At the De^nnin^ of the war, he was sure of vie- be a specialist in every branch and was regarded toiy and vied with the most ambitious Junkers as being a specialist in none. Incessant ainns of in fixing the boundaries of the New Germany, his opinions caused him to be regarded as a bab- Three years later, he had shifted completely around, bier. That he meant well for nis country can and he began a S3r8tem of German Propaganda in scarcely be doubted. That his death was a gain the neutral countries and in Rome. He inter- or loss for Germany is a matter for future specu- fered in army affsdrs and Ludendorff denounced lation." him as "a burdensome bwbody." His political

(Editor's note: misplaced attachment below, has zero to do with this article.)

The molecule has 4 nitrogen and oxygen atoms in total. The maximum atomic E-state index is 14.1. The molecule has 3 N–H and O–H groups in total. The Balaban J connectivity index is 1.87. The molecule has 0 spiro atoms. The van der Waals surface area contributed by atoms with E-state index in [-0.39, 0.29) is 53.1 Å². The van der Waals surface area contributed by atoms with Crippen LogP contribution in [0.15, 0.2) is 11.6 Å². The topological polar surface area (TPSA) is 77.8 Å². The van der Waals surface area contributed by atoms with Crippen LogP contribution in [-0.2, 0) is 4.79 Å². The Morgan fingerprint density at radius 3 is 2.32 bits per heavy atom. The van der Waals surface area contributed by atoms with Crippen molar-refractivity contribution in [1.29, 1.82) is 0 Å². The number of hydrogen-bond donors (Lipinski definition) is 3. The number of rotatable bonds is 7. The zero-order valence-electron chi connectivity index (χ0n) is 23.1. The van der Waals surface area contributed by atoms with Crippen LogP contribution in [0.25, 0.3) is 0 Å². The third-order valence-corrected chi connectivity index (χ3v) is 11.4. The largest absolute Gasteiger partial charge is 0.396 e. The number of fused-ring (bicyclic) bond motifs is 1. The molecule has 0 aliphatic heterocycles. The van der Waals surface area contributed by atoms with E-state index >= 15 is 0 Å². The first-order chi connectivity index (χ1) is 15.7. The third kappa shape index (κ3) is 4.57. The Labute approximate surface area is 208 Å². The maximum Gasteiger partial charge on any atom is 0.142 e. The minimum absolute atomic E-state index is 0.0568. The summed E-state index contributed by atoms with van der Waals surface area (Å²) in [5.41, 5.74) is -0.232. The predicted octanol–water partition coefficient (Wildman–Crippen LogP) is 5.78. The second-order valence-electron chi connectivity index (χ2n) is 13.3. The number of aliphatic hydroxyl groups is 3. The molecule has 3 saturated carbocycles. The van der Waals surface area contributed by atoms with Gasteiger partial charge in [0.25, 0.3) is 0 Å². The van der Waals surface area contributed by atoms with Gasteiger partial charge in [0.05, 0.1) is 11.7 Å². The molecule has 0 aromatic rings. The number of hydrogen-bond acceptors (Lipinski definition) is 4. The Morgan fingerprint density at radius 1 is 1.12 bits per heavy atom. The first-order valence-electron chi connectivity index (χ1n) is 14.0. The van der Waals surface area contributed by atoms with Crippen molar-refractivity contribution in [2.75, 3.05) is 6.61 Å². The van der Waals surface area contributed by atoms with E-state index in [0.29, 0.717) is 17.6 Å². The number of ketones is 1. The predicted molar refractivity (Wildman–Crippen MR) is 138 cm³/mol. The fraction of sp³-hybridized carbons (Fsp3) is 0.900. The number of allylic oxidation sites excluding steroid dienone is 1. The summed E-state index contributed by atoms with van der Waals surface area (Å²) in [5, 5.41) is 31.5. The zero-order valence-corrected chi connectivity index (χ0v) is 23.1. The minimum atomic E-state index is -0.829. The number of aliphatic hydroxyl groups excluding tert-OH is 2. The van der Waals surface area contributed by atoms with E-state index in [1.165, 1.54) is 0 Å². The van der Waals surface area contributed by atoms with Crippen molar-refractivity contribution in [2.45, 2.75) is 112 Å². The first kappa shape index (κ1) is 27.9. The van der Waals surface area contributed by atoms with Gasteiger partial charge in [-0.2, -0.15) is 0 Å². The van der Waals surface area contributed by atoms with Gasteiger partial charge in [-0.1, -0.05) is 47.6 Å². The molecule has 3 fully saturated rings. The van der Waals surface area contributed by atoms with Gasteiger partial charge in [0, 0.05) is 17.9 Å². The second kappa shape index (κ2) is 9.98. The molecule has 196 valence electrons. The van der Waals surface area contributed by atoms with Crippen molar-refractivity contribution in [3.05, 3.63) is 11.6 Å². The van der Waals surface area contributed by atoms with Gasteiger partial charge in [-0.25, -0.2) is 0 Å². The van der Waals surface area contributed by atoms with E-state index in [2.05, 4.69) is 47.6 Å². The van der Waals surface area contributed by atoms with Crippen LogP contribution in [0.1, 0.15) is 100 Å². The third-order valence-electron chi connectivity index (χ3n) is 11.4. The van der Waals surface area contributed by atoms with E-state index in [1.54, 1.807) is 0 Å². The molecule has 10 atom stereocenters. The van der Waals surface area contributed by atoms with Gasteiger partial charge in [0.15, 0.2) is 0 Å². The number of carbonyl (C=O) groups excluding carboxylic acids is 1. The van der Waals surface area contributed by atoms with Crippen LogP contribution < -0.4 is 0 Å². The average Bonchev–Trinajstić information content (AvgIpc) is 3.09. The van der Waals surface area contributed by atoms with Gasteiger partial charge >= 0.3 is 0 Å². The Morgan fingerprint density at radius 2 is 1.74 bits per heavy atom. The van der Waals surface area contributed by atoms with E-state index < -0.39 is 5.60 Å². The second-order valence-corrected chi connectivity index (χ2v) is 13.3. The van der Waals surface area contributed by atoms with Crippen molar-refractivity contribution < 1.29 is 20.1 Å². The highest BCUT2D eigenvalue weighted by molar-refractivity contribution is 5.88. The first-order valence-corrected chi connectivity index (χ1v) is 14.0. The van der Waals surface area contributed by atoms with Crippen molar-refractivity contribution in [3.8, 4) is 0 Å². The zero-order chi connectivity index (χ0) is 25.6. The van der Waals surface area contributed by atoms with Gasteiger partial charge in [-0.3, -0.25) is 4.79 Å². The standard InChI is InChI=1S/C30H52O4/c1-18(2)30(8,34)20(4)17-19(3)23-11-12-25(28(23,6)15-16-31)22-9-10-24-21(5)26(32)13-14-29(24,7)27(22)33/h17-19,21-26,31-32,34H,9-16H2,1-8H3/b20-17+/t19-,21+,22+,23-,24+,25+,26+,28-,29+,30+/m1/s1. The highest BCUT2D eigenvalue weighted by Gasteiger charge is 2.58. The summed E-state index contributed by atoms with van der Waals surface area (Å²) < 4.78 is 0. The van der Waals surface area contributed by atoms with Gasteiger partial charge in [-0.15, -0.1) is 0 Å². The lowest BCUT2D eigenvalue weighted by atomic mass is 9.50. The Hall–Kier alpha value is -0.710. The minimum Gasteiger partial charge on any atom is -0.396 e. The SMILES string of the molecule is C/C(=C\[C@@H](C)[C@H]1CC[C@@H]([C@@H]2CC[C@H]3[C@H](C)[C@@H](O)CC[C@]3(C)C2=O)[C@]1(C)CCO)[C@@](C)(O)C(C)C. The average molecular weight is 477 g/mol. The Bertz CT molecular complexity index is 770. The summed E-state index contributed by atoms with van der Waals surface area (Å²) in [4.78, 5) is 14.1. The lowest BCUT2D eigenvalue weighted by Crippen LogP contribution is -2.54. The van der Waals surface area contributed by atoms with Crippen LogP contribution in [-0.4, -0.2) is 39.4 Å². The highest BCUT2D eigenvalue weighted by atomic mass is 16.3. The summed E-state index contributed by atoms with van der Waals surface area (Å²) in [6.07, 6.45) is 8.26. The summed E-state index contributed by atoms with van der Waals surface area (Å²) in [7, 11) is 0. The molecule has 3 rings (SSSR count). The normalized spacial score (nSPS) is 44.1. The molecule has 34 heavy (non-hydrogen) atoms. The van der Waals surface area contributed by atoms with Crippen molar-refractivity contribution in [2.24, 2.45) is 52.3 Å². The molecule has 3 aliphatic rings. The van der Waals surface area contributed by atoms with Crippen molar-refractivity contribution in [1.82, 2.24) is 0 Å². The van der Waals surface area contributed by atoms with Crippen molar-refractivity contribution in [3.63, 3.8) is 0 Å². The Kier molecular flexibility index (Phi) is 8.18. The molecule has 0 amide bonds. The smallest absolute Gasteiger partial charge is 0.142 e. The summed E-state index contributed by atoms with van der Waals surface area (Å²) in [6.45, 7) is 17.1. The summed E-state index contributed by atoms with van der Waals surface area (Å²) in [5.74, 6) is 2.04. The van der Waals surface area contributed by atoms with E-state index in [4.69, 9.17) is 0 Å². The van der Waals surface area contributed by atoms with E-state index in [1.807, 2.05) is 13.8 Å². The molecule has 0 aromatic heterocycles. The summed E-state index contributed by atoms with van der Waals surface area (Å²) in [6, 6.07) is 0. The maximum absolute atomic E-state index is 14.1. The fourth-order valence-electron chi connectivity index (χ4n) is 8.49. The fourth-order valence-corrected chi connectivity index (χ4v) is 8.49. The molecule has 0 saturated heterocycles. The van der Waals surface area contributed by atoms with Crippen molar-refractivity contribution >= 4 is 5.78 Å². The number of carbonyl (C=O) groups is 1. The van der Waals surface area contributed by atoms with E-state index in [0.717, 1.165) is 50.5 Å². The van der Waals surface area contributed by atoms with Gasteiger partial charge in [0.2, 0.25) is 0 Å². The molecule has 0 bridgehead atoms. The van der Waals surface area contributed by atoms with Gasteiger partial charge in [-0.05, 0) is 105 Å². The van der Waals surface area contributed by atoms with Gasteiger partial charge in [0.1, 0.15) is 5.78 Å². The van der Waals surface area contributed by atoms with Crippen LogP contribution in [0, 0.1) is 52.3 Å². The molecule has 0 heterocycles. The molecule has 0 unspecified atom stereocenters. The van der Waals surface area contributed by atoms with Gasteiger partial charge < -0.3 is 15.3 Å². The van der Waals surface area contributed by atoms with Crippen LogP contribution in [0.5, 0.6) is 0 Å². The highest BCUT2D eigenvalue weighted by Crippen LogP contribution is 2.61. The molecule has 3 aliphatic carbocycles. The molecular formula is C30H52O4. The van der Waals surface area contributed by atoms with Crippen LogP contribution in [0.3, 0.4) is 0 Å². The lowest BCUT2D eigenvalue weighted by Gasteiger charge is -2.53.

activities in connection with the Orient, Alsace- Srsemm (or Garin), Diocbsb or (Erzcbx7Mibn8I8 Lorraine, Poland, and Italy all ended in failure. Armbnorum), Armenia, Asia Minor, a diocese of